Contacing graduate schools and departments - how much is reasonable?

<p>Reasonable at this time of year and in the application process, I mean. Departments and graduate schools are exceptionally busy at this time but how much is reasonable (i.e. without seriously annoying some folks lol) to contact them concerning parts of your application, e.g. if they've received everything, why something is shown as missing on your application status, etc.?</p>

<p>Obviously I do not go out of my way to annoy folks but this is crunch time and I need to make sure my applications are in order. For example, at one school I've emailed twice to the graduate school and twice to the department in a 5 day span to check up on missing GRE scores even though they've been sent, and the issue is still not resolved. </p>

<p>I guess it is a fine line to walk but I have a lot at stake here.</p>

<p>I don't think it'd be a problem at all to call/e-mail to check that all of your materials have been received. Mistakes happen, and you certainly don't want to find out after the deadline that one of your application components were not received. I think in the case of the GREs as long as they know you've taken them and the results are on their way, it won't be too much of a problem if the results arrive a little after the deadline. But when it comes to the personal statement, transcripts, etc., you want to make sure all of that is received. I would call at least once a week to check on things until you get the okay that everything has been received and your application is complete.</p>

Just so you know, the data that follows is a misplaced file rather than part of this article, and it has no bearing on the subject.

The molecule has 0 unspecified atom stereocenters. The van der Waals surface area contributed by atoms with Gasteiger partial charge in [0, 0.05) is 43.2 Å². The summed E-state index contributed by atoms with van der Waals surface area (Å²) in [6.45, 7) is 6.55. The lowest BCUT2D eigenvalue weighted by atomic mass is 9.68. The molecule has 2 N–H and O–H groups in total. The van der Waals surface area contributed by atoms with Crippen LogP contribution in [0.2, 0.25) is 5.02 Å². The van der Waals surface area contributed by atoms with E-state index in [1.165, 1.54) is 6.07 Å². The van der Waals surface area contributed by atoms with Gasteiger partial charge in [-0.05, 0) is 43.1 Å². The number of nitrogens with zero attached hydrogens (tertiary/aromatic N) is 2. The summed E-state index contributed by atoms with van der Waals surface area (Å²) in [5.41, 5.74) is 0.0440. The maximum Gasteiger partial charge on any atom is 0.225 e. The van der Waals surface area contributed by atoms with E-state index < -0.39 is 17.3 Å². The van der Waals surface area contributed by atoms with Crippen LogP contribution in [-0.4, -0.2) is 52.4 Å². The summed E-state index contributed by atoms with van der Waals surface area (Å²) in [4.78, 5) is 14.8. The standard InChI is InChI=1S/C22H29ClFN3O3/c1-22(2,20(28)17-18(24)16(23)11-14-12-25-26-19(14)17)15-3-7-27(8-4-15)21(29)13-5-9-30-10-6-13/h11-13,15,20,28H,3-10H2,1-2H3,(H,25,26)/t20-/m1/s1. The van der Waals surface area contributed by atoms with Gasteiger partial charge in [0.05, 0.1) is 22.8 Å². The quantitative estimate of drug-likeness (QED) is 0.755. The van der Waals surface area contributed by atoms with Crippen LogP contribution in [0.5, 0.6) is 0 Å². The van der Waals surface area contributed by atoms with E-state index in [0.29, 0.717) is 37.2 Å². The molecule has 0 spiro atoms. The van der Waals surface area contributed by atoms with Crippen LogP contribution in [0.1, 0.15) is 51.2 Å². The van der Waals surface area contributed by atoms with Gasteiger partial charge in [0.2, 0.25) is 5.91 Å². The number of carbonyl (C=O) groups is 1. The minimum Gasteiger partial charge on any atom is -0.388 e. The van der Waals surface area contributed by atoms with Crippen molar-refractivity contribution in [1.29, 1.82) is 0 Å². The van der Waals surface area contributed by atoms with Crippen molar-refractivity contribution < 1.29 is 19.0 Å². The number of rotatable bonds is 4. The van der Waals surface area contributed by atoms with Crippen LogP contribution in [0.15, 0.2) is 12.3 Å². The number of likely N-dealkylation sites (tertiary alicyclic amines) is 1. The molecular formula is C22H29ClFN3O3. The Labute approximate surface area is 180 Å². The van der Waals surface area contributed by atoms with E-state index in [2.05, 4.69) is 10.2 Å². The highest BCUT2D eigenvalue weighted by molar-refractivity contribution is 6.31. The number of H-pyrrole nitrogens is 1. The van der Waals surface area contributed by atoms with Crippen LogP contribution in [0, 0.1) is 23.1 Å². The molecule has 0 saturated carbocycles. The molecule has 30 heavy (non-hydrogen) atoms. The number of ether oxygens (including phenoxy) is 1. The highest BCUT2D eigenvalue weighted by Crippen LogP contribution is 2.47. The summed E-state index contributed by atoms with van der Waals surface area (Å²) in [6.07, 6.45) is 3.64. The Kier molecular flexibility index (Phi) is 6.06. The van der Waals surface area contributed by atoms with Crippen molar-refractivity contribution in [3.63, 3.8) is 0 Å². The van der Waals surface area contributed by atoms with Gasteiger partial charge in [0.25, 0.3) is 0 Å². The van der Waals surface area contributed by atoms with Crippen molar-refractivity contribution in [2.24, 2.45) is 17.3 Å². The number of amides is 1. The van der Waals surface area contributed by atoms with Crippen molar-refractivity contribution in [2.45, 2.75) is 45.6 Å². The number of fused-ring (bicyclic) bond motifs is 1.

<p>Hey NovaLynnx, thanks for the response.</p>

<p>Maybe I overreacted because the GRE score issue has been resolved. Still, it would be nice to get other folks' take on this. I think my brain is messin' with me a little more than usual, ha! :D</p>

<p>philosopher7 it is considerate of you to think through this. Indeed it is paper cut season in admissions offices now and the more calls and duplicate emails that come in, the slower processing gets - for everyone. </p>

<p>Go with the probability of success for the GRE arriving safely - the system has been proven for many years. Get confirmation for any of the other items, but attach a second copy or unofficial version as security backup (pending receipt of pof the official versions). Then be patient. </p>